Introduced in 1968, the HK33 was Heckler & Koch’s adaptation of their roller-delay operating system to the 5.56mm / .223 Remington cartridge.

In addition to the standard full-length rifle (with a 15.35 inch barrel), a shorter version was made as the HK33K (with a collapsing stock and 12.4 inch barrel). HK also made a “submachine gun” variant, the HK53 (with an 8.3 inch barrel).

Seal team 2 members extracting a Viet Cong POW, the first one is armed with an H&R T223. 1969.

The HK33 tends to be overshadowed by its big brother the G3, and although it was not adopted by the Bundeswehr (or any other major European power), it did see use with German federal and state police forces, UK armed police, the SAS and SBS, Danish and German special forces, and also nearly became the new rifle of the French Army in the 1970s. It was also adopted by dozens of other countries, was licensed to Thailand which bought 40,000 rifles and bought the rights to manufacture 30,000 more. Malaysia also purchased 55,000 HK33s, and manufacturing rights were also sold to Portugal and Turkey – which has manufactured thousands of the rifle under license at the state-owned MKEK corporation. In the US the rifle was also popular in the 1970s and ’80s in its civilian form as the HK93.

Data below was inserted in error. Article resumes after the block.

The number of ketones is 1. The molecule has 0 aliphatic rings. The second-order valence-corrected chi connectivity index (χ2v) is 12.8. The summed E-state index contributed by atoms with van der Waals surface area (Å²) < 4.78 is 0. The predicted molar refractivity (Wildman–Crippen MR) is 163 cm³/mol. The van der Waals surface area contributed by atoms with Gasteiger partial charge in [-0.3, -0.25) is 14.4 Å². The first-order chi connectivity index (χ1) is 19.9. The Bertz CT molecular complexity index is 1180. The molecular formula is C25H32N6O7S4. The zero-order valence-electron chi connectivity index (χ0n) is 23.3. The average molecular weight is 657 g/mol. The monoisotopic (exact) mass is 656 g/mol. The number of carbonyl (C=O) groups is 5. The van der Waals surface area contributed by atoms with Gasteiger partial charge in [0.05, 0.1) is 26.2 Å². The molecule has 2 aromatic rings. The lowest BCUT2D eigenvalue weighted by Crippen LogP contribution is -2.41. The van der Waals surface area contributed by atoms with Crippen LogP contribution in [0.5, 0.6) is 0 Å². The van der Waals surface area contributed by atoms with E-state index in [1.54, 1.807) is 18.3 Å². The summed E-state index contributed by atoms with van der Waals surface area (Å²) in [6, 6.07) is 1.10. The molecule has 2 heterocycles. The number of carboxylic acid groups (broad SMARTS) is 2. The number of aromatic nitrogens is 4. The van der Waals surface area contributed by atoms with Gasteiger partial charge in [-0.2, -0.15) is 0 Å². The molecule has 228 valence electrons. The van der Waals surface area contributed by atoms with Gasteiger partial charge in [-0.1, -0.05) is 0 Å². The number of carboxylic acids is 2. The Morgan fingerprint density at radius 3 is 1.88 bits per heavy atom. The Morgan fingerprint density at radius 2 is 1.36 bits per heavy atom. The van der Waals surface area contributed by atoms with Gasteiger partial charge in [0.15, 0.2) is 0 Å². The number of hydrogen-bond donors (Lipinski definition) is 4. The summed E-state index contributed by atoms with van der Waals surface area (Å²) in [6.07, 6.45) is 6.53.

The HK33 and 53 have always been one of my personal favorites, and in the video below, Ian from Forgotten Weapons gets up close and personal with a representative sample of the family.